My dog, Nicholas, is just like every other dog except one thing, he was born deaf. I rescued him from a no kill shelter in a small Texas town when he was just a couple months old. I was not told he was deaf and didn't find out until a couple days later. Nicholas would get so exhausted from playing, he would curl up in the oddest places making him hard to find. After play time one day, I was yelling his name and he didn't come running, actually, there was silence. I began frantically looking around for him and asking my parents if they left the door open on accident thinking he ran away. A few minutes later, he was found. A quiet sleeping puppy behind the couch. I began to test his hearing, "NICHOLAS" I yelled, with consecutive loud clapping, nothing. Not even a flinch.
I took him to the vet a few days later, and it was confirmed, he was born deaf. I had never heard of a dog being born deaf before, but I started doing my research and found a whole community of deaf dogs. I started training him myself right away with hand signals. My hand signs for sit lay down, come here, no, and bark is all signs that I can make with my hands while easily holding a treat. He responded so well! The training process for basic commands was much easier than I had anticipated, but then some challenges came in. I knew my dog was deaf, but not everyone else did. At the time Nicholas was about 2 years old, I lived in an apartment complex with a dog park attached that we frequented. Most of the other dog owners knew that Nicholas was deaf, but it's hard for people to remember when most dogs can hear.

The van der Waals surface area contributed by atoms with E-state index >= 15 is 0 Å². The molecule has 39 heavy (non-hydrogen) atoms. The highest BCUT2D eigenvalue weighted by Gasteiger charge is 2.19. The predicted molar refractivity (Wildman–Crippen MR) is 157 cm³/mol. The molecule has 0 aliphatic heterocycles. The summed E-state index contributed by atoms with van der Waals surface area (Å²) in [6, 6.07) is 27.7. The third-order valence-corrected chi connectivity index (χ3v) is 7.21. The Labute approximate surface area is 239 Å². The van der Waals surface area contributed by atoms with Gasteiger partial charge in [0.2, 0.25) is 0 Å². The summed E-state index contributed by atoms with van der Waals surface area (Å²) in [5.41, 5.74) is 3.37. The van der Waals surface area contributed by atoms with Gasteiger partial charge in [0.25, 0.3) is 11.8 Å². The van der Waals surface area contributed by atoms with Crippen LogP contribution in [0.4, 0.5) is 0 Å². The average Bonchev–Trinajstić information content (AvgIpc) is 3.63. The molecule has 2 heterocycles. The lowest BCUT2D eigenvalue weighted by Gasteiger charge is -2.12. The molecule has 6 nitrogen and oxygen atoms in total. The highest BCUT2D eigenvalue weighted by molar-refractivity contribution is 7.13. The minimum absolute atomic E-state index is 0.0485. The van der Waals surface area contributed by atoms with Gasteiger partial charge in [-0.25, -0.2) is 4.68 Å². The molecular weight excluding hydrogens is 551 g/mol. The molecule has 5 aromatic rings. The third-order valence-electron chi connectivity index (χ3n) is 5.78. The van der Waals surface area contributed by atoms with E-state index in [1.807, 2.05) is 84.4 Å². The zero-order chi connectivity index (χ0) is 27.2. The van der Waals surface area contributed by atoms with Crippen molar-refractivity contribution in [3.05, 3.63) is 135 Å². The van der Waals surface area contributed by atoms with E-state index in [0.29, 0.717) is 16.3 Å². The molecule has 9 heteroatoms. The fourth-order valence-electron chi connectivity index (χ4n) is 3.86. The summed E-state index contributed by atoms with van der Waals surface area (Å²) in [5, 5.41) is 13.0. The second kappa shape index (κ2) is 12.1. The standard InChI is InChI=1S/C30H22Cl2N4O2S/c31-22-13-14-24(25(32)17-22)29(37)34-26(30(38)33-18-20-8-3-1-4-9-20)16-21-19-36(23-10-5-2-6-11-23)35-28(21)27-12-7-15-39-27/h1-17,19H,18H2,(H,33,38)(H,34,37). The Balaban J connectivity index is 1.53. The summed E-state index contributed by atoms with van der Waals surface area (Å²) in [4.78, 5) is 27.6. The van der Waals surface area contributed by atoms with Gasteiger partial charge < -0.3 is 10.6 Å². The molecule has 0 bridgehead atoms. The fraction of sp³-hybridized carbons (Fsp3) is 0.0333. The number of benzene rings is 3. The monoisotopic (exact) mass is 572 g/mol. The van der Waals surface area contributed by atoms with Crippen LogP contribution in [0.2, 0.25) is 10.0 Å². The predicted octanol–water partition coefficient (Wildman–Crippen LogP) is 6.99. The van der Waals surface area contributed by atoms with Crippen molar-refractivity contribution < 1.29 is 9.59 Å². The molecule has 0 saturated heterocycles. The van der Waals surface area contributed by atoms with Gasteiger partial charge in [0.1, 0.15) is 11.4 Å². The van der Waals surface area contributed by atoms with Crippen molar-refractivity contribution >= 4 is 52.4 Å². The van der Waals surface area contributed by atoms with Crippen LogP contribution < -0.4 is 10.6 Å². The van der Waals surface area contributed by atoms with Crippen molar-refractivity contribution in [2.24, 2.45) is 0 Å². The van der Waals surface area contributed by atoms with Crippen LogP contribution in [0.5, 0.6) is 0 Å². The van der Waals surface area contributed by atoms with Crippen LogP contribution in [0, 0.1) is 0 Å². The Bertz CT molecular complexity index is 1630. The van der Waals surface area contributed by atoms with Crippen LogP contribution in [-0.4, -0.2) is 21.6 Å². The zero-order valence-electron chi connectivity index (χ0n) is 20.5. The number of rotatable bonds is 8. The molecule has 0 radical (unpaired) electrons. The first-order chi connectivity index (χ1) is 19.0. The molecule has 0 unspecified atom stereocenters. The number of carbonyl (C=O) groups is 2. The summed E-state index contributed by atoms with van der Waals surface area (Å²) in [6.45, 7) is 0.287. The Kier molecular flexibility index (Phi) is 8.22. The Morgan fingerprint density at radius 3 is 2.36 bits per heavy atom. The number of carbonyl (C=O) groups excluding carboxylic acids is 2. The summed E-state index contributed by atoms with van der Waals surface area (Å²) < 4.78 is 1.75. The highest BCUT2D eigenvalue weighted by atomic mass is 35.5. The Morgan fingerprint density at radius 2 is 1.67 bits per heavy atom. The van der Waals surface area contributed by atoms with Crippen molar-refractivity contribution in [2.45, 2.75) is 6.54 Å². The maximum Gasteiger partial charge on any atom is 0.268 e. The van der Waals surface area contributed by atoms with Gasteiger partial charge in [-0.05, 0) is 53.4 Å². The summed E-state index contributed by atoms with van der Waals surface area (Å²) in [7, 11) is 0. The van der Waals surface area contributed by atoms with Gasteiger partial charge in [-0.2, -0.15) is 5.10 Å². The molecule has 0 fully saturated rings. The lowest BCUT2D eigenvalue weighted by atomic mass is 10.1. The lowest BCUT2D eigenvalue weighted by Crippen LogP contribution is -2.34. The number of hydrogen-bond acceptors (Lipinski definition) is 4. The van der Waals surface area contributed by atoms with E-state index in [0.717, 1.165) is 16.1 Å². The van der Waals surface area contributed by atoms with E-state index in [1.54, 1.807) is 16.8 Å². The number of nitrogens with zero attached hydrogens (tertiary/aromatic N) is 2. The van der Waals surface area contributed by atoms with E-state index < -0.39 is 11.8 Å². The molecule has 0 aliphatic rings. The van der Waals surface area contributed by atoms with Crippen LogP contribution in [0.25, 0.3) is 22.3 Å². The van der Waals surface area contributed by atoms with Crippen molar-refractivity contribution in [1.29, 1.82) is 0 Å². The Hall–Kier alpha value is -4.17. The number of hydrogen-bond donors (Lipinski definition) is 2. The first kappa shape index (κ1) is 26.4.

On one occasion, I was at the dog park with Nicholas and one other dog. Playtime was in full swing! Until another man and his dog entered the park. The owner was on his phone and was not paying attention when all of a sudden Nicholas and his dog got into a fight! I was in shock, I had no idea what to do! The other dog's owner started yelling at Nicholas "GET OFF MY DOG" and continued to kick Nicholas ending the fight. I was fuming! The owner then continued to yell at me and asked why I hadn't told Nicholas to stop and I replied with,"He can't hear, he's deaf". The man's face turned white and he was silent. He knew Nicholas was deaf but had completely forgotten. He now knew he was in the wrong.
Unlike other people, I am so used to owning a deaf dog that I forget other animals can hear. Because of his lack of hearing, Nicholas is very affectionate and is always either leaning on me, watching me, or touching me. That makes our bond uniquely special, we completely understand each other. He has also learned how to read my facial expressions. I like to joke with him and make a scowling face just to see his reaction. He instantly refuses eye contact and sometimes lowers his head. Then I will change my facial expression to overjoyed and excited and he will come trotting up tail wagging. It's truly amazing.